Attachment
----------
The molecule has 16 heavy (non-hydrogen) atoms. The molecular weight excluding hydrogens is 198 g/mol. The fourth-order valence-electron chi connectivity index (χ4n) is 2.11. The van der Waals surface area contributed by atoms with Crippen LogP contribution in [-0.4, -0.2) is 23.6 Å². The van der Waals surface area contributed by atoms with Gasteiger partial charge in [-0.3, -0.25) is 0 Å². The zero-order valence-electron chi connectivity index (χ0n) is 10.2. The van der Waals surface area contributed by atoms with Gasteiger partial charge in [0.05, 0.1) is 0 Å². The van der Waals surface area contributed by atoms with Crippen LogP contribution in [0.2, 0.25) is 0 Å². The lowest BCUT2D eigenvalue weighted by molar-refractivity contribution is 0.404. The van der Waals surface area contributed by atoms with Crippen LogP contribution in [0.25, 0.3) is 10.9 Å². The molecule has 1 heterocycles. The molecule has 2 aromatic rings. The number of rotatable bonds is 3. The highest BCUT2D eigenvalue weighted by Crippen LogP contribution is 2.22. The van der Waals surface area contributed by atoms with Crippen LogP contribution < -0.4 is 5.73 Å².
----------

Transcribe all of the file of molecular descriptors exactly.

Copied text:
The molecule has 16 heavy (non-hydrogen) atoms. The molecular weight excluding hydrogens is 198 g/mol. The fourth-order valence-electron chi connectivity index (χ4n) is 2.11. The van der Waals surface area contributed by atoms with Crippen LogP contribution in [-0.4, -0.2) is 23.6 Å². The van der Waals surface area contributed by atoms with Gasteiger partial charge in [-0.3, -0.25) is 0 Å². The zero-order valence-electron chi connectivity index (χ0n) is 10.2. The van der Waals surface area contributed by atoms with Gasteiger partial charge in [0.05, 0.1) is 0 Å². The van der Waals surface area contributed by atoms with Crippen LogP contribution in [0.2, 0.25) is 0 Å². The lowest BCUT2D eigenvalue weighted by molar-refractivity contribution is 0.404. The van der Waals surface area contributed by atoms with Crippen LogP contribution in [0.25, 0.3) is 10.9 Å². The molecule has 1 heterocycles. The molecule has 2 aromatic rings. The number of rotatable bonds is 3. The highest BCUT2D eigenvalue weighted by Crippen LogP contribution is 2.22. The van der Waals surface area contributed by atoms with Crippen LogP contribution < -0.4 is 5.73 Å².